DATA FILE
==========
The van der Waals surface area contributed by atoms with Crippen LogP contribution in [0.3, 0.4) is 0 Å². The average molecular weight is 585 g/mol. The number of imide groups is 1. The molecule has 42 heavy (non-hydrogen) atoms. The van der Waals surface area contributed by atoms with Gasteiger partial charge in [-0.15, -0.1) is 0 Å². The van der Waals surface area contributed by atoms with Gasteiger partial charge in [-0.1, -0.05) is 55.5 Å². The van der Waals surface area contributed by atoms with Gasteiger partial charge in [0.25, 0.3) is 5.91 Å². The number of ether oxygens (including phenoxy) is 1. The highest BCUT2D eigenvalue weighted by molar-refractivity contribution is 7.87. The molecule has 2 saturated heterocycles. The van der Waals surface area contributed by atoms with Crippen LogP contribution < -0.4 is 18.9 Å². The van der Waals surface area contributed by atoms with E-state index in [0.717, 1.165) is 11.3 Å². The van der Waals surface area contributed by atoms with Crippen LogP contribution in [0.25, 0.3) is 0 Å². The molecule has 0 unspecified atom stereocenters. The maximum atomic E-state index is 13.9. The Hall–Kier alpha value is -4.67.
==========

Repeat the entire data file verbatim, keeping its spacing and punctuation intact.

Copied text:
The van der Waals surface area contributed by atoms with Crippen LogP contribution in [0.3, 0.4) is 0 Å². The average molecular weight is 585 g/mol. The number of imide groups is 1. The molecule has 42 heavy (non-hydrogen) atoms. The van der Waals surface area contributed by atoms with Gasteiger partial charge in [-0.15, -0.1) is 0 Å². The van der Waals surface area contributed by atoms with Gasteiger partial charge in [-0.1, -0.05) is 55.5 Å². The van der Waals surface area contributed by atoms with Gasteiger partial charge in [0.25, 0.3) is 5.91 Å². The number of ether oxygens (including phenoxy) is 1. The highest BCUT2D eigenvalue weighted by molar-refractivity contribution is 7.87. The molecule has 2 saturated heterocycles. The van der Waals surface area contributed by atoms with Crippen LogP contribution < -0.4 is 18.9 Å². The van der Waals surface area contributed by atoms with E-state index in [0.717, 1.165) is 11.3 Å². The van der Waals surface area contributed by atoms with Crippen LogP contribution in [0.25, 0.3) is 0 Å². The molecule has 0 unspecified atom stereocenters. The maximum atomic E-state index is 13.9. The Hall–Kier alpha value is -4.67.